1940 NY census records are now searchable by name

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Former New York Mayor Ed Koch hit the jackpot when it came to his family history, which is contained in all three censuses _ the federal one, as well as the New York ones from 1915 and 1925.

The 87-year-old Koch participated in a preview search conducted by Ancestry.com, which is making all three census records available online.

His said his father came from Europe, alone at age 16, eventually raising a family in a Bronx apartment. For years, “I told people that we lived in abject poverty,” he said. A series of census records from the time would prove him wrong.

They showed that the Depression-era rent for the Kochs’ five-room Bronx apartment was $75 a month, “and that was a lot of money at the time,” Koch said.

“All my life, I was telling people I was very poor, but I learned we did not live in abject poverty; I was born into a middle-class family,” he said.

The New York world of the 1940 census includes names that later became famous, including Katharine Hepburn, John D. Rockefeller Jr., J.D. Salinger, Kennedy and Ella Fitzgerald.

The 1940 census by name index will be available for all states possibly as early as this fall.

While New York is the biggest state whose census records are already name-indexed, a number of smaller states also have been made name-accessible by Ancestry.com and two other companies, FamilySearch.org and MyHeritage.com.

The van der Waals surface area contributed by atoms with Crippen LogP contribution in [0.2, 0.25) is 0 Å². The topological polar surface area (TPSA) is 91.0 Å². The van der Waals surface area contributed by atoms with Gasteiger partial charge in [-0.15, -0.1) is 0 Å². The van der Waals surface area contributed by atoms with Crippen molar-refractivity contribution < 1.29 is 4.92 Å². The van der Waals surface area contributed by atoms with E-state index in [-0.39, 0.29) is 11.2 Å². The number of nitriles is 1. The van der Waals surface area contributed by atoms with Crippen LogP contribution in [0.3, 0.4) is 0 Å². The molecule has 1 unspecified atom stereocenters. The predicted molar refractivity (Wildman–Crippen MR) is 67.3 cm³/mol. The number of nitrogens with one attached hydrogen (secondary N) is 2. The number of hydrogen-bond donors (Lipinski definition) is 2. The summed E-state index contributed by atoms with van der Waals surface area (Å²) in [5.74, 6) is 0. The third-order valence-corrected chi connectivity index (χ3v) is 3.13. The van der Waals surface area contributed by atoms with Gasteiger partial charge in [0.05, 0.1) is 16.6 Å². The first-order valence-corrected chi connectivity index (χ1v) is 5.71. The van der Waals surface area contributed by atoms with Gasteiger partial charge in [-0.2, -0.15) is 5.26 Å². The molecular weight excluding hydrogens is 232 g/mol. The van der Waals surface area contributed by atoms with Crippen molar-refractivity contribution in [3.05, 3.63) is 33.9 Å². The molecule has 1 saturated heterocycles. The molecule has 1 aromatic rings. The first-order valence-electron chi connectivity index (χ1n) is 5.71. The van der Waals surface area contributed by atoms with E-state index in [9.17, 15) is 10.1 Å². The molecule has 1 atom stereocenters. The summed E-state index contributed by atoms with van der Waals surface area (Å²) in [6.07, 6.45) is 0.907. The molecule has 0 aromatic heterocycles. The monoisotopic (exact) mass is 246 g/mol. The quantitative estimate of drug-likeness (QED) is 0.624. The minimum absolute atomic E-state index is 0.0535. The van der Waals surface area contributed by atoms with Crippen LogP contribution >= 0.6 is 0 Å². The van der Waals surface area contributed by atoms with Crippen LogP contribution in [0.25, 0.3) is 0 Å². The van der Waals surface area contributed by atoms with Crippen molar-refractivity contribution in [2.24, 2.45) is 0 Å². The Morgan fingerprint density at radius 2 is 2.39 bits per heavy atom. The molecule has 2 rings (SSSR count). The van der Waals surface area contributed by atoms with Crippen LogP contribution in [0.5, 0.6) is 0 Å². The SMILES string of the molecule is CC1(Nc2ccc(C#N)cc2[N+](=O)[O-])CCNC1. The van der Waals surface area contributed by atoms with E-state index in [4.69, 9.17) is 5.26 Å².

New York state censuses for 1915 and 1925 are available online for the first time via a link that says “find family history for free” to anyone providing a New York ZIP code and email address.

The state censuses show “every New Yorker from the famous to the infamous to everybody in between,” said Kathleen Roe, director of archives and records management at the New York State Archives.

A perfect example of this melting pot is Babe Ruth, who at 17 appeared in the 1925 census as “George H. Ruth,” living by the Grand Concourse near Yankee Stadium, which would later be dubbed “The House That Ruth Built.” The Ruth family neighbor was Joseph Weinstock, an Austrian immigrant working in manufacturing and his Russian-born wife, the census shows.

“So here was the future American baseball hero living next door to an immigrant family making it in the United States,” Roe said. “What a great American story! And that’s what you can find out walking through a neighborhood with census records.”

The censuses released this week offer “one of the greatest collections of historic voices you’ll ever find,” said Roe, adding that if read together, they trace whole families as they move around.

The census data also include such information as occupation, whether immigrants were naturalized citizens, and whether they owned or rented their homes _ in other words, sketches of communities, said David M. Kleiman, president of Heritage Muse Inc., a New York-based genealogy technology firm.

“What we’re all looking for is the story of the family _ what made my grandparents the way they were, which made my parents the way they were, which made me what I am,” he said.

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